Two Kinds of Poems

Claude Cahun (Lucy Schwob). “Que me veux-tu?”. Black and white photograph. 1928. Paris, Musée d’Art Moderne. Dimensions : 18×23 cm

Self-Portrait as a Double Exposure
Jane Yeh

My friend talks to me when no one is around. What she tells me is forbidden.
We’re kind of like witches, we can’t talk about it. In the negative space
You can add anything to a picture — the Golden Gate Bridge at sunset, a first-

Aid kit, a drag queen with a traffic cone on her head. Being cute is my only mission.
To want is to be at an angle to what is — like a hook where the two ends
Never touch. Have you seen how a dog looks up at its master on a walk.

An undeveloped film is like an organ: unseen until you open the covering
Part up. In a darkened room, you can make anything disappear. My friend
Talks to me about being pretty, how to make my neck look longer —

It’s a whole operation. What if I want to be caught like a dog on a hook
Or lofted in the air like a winning chihuahua. Walk a loop while dramatic music
Plays in my head. I’m ok with this amount of closeness to others.

What if there are two kinds of people and I’m neither. Have you seen
How a cut flower changes colour in the vase, leans away — all the undeveloped
Layers. The champagne of it. My friend says close your eyes


Stephanie Burt

Rather than say goodbye,
these tumbled-over days, we say
teak hair. The carven hardwood of our faces
shines and shows its meticulously-
planed and sanded curves, to let in the air.


Wiltshire access by the rear left door,
where they built a ramp, like Stonehenge. We are led
by powers we refuse to understand,
by controversy and obsolescent
prayer, and sacrifice, and wonder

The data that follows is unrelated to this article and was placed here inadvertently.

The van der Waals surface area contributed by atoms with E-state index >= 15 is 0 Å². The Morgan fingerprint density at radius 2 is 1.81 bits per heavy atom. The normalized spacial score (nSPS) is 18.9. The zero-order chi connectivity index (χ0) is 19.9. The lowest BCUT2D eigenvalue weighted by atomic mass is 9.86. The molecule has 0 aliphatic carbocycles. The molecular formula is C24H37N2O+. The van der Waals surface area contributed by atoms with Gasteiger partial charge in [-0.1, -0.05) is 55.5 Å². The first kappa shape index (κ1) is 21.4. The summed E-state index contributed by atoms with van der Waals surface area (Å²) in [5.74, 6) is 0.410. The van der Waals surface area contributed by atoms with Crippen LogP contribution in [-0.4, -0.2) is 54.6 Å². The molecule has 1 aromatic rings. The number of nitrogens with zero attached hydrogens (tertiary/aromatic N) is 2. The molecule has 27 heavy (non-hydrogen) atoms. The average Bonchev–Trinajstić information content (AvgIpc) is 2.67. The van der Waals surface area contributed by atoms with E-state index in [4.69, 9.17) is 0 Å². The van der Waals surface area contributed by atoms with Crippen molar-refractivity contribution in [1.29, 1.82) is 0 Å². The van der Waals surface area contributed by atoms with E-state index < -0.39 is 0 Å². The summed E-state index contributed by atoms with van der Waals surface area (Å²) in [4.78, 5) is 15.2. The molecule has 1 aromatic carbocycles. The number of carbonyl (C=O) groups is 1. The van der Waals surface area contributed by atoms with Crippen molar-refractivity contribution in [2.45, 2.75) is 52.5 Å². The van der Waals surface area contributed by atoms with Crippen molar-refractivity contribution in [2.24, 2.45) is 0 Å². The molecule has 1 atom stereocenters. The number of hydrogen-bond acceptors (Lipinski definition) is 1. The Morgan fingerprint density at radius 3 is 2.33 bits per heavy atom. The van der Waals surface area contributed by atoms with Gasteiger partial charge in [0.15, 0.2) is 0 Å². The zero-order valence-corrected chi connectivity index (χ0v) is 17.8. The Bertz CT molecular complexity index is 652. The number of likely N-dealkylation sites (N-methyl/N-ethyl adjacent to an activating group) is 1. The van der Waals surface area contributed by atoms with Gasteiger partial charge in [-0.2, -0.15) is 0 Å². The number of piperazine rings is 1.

when—if ever—
our friends will feel secure.


June 21: the long guess day of the year.
Nobody knows what comes next
except for the cutting heat of the excess sun,
too much for everyone,
curling the edges of bleeding-heart leaves, whose dangling
remnant-threads were flowers, and served their turn.

Plenty of time, we say, to stretch,
turn egg timers, hope that nothing more will vex
our lovers, sand friends. Maybe we can go somewhere.
Maybe we still have time to yearn.


Cooper and their friends
spent much of last year online
playing a mongoose:
a sleek furry creature the size
of a premature baby, with a repertoire
of chirps and toadlike croaks, honks, squeaks and sniffles,
purrs, clicks and communicative roars.

As adults, the banded
mongoose prefer to burrow and hide together,
forehead to flank, and flank to belly to tail.

I wish we could live
in their inland excavations instead
of these clipped and private houses,
watching this year fade, watching our sandcastles fail.


What’s possible is insufficient.
Everyone—all the grownups—in our
expensive town talking about rising
realist ate values,
an irreversible bite each day.

In other news, Florida moves to ban
transition care for minors; Atlanta forest
to be razed, with a z, for a complex
called Cop City. State waits for rain.
Such a short step, this morning,
from no outlet to no way.


Today’s Wordle is gloom
why would you do that to us

we who crave some meaningless reassure ants
who remain in charge

of nothing import ant

we form our complicated colonies
tracking one another based on scents
and the sense of scents
an accurate redistribution of grains
of sand


Not looking forward to today’s high wait traffic.
Nobody moves much. Nobody gets what they want,
except in fanfic.

Catherine’s snake ate a rat after six months
of no food, no drink, no reason given.
Then she (Catherine) smiled, and she (Seraphina)
coiled back into her favorite hollow log
and pitched herself back into poikilothermic sleep,
presumably feeling terrific.